Wireless technology could slash healthcare costs
After an endocrinologist in Walnut Creek, California, diagnosed a middle-aged male patient with hypertension, she put him on a regimen of Diovan, a medication that lowers blood pressure, and sent him home with supplies: a waterproof stick-on patch and a bottle of microchips.
The patch adhered like a Band-Aid to the patient's abdomen and measured body temperature and other vital signs. The microchips, which were stuck to the outside of otherwise ordinary-looking pills, sent a signal to the patch when stomach fluids activated them, indicating that they'd been swallowed.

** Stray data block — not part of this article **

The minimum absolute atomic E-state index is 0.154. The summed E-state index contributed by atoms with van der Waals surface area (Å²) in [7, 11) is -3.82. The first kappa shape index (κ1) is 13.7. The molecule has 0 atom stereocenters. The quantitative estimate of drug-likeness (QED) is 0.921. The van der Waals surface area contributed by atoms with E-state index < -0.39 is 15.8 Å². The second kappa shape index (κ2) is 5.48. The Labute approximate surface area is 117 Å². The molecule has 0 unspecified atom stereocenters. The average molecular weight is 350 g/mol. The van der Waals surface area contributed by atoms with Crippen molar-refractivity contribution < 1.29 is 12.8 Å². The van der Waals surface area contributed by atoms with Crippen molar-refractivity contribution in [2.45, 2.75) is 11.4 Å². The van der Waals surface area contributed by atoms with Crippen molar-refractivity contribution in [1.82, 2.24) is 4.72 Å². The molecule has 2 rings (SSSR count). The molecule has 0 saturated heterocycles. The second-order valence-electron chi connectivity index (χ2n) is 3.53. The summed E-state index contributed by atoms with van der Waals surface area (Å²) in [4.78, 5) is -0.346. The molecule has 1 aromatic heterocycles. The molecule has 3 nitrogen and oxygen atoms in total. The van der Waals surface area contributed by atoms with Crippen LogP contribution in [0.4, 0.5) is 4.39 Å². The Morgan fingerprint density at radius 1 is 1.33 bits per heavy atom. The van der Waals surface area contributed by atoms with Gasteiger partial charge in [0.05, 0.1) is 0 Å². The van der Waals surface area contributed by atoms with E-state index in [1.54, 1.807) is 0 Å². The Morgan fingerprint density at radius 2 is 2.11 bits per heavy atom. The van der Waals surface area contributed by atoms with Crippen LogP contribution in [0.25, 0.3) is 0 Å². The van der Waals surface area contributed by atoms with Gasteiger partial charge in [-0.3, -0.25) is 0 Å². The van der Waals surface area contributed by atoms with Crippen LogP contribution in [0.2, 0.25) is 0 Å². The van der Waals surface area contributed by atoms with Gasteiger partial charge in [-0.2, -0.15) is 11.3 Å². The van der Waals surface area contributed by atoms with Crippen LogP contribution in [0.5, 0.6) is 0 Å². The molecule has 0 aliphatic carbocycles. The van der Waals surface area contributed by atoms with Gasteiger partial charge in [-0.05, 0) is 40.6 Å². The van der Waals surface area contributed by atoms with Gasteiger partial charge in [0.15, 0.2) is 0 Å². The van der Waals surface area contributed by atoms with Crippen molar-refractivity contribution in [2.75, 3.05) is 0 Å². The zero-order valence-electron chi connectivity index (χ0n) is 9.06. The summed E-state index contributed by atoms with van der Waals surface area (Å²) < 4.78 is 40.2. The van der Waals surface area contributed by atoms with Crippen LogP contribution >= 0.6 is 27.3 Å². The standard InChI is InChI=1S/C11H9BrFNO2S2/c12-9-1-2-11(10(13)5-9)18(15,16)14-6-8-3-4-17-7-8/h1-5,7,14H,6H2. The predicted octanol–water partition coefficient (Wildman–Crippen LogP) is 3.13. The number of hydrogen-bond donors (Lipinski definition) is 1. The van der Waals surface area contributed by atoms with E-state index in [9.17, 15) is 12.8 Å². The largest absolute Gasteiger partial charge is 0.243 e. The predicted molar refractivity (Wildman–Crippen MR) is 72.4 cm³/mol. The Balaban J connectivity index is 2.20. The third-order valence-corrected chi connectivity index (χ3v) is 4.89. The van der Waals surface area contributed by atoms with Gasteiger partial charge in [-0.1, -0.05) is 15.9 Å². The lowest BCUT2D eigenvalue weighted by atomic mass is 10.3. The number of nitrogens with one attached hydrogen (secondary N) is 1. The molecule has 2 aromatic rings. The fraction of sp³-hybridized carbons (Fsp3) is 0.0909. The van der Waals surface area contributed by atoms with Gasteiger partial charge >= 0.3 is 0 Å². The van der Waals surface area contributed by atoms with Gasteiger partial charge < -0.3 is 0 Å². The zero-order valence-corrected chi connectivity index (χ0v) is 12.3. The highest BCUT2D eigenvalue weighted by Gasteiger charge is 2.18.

- Primary Care Docs Average More Hospital Revenue Than Specialists
- 69% of Employers Plan to Offer Healthcare Coverage After 2014
- Building a Better Healthcare Board
- Q&A: Catholic Health Initiatives' New Senior VP for Capital Finance
- CMS Seeks to 'Rapidly Reduce' Medicare Spending with $1B in Grants
- Quiet ORs Better for Patient Safety
- CMS Releases Hospital Pricing Data
- Hospital Pricing Irks Nurses; More Jobs, Less Pay
- Evidence-Based Practice and Nursing Research: Avoiding Confusion
- Hospital Pricing Data Dump Won't Hurt You, Yet